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Community gathers to celebrate the dead

Sunnyside’s first-ever All Souls Day procession and mass was held this past Saturday, celebrating the lives of those who have died. This is a holiday that dates back to the ancient Aztecs, but the Catholic Church has merged Dia de los Muertos with All-Saints and All-Souls day celebrations. “It’s a cultural celebration,” said Trina Alvarez, who participated in the procession and mass in Sunnyside. She said the celebration is held annually throughout South and Latin America, as well as Mexico. It is growing in popularity throughout the U.S. This year, St. Joseph’s Catholic Parish and the Sunnyside Chamber of Commerce organized a local event. “It’s not scary or somber,” said Sunnyside Chamber of Commerce Director Pam Turner, stating it is a celebration. It is a way to remember those who have died in a positive way, she said. Alvarez said there are many symbolic ways to celebrate the dead. Sugar skulls are traditional folk art that commemorate deceased children. “An altar is set up to give the living an opportunity to offer prayers for those who have died,” said Alvarez. Offerings are placed at the altar to help the deceased on their journey. Candles are lit to guide the way. Turner had a special kettle, or cauldron, made so those participating in the celebration could symbolically send messages to heaven. Individuals with faces painted like sugar skulls and dressed in the fashion of La Catrina joined the procession that took place prior to the mass. “La Catrina is a women’s style of dress to signify that it doesn’t matter if we are rich or poor…we don’t escape death,” said Alvarez. She said this was the first time she celebrated the Day of the Dead. “I grew up in Texas and we didn’t do this…the procession was nice because it is another way we can share what we have in common,” said Alvarez. “I sent a message to my brother,” she said, noting she was touched with the idea of sending a message that conveyed her love and hope for peace to someone who has died. ‑ Jennie McGhan can be contacted at 509-837-4500, or email JMcGhan@DailySunNews.com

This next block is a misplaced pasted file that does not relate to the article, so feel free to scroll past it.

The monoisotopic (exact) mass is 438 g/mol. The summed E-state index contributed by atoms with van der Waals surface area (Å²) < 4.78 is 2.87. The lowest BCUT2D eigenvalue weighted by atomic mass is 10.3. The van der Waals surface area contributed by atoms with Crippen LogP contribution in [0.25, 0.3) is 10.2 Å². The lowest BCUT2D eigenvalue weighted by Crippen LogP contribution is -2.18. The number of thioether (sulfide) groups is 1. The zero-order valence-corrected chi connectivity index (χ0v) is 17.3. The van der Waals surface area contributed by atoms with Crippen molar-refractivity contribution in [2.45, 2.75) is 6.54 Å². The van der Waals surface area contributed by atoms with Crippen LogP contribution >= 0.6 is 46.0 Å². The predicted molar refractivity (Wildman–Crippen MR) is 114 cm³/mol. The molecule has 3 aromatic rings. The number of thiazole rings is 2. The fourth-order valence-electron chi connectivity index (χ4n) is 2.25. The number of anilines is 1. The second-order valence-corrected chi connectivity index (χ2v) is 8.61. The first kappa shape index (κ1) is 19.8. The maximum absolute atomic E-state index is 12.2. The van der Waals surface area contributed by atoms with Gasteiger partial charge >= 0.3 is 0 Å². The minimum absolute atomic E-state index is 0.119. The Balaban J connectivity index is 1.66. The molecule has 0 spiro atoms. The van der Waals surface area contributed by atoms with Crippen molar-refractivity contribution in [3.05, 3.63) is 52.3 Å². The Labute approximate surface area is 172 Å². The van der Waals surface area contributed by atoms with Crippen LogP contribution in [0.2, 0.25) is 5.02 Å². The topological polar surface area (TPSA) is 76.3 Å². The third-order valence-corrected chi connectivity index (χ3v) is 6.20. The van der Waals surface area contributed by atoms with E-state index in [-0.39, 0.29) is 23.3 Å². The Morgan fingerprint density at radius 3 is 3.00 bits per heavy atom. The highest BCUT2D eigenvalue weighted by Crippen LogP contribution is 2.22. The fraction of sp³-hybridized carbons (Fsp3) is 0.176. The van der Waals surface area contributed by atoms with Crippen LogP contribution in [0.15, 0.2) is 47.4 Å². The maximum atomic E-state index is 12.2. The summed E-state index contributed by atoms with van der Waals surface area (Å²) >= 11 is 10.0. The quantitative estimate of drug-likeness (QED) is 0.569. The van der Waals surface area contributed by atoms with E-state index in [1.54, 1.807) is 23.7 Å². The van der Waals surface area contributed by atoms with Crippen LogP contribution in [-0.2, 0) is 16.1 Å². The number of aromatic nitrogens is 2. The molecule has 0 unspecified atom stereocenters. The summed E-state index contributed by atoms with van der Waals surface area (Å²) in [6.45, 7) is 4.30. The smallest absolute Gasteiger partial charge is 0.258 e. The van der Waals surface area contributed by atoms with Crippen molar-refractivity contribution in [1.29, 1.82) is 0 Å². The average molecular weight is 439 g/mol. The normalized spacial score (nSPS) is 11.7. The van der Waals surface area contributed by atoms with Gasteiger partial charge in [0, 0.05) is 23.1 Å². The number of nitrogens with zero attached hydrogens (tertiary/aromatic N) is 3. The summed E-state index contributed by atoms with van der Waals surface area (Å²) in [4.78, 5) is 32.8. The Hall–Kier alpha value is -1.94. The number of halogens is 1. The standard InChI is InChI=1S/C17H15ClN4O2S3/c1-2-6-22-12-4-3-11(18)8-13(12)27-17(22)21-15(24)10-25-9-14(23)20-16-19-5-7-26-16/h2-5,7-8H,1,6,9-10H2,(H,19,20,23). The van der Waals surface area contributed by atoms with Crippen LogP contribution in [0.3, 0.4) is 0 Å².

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A group of community members participate in Sunnyside’s first-ever All-Souls Day procession this past Saturday. The procession was a celebration of those who have died.

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An altar in memory of the deceased was set up at St. Joseph’s gymnasium this past Saturday. The altar is part of the All-Souls Day celebration tradition.

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Celebrating All-Souls Day are (front L-R) Trina Alvarez and Josie Estudillo; (back L-R) Miss Sunnyside princesses Leah Diddens and Ashley Davis, Miss Sunnyside Alyson Spidle and princess Tiana Perez.

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Community members in Sunnyside gather around a small kettle in which messages to loved ones are burnt and sent to heaven.

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Enjoying the food prepared for the All-Souls Day celebration at St. Joseph’s gymnasium is Sasha Castro. She painted her face like a sugar skull in honor of a loved one who has died.

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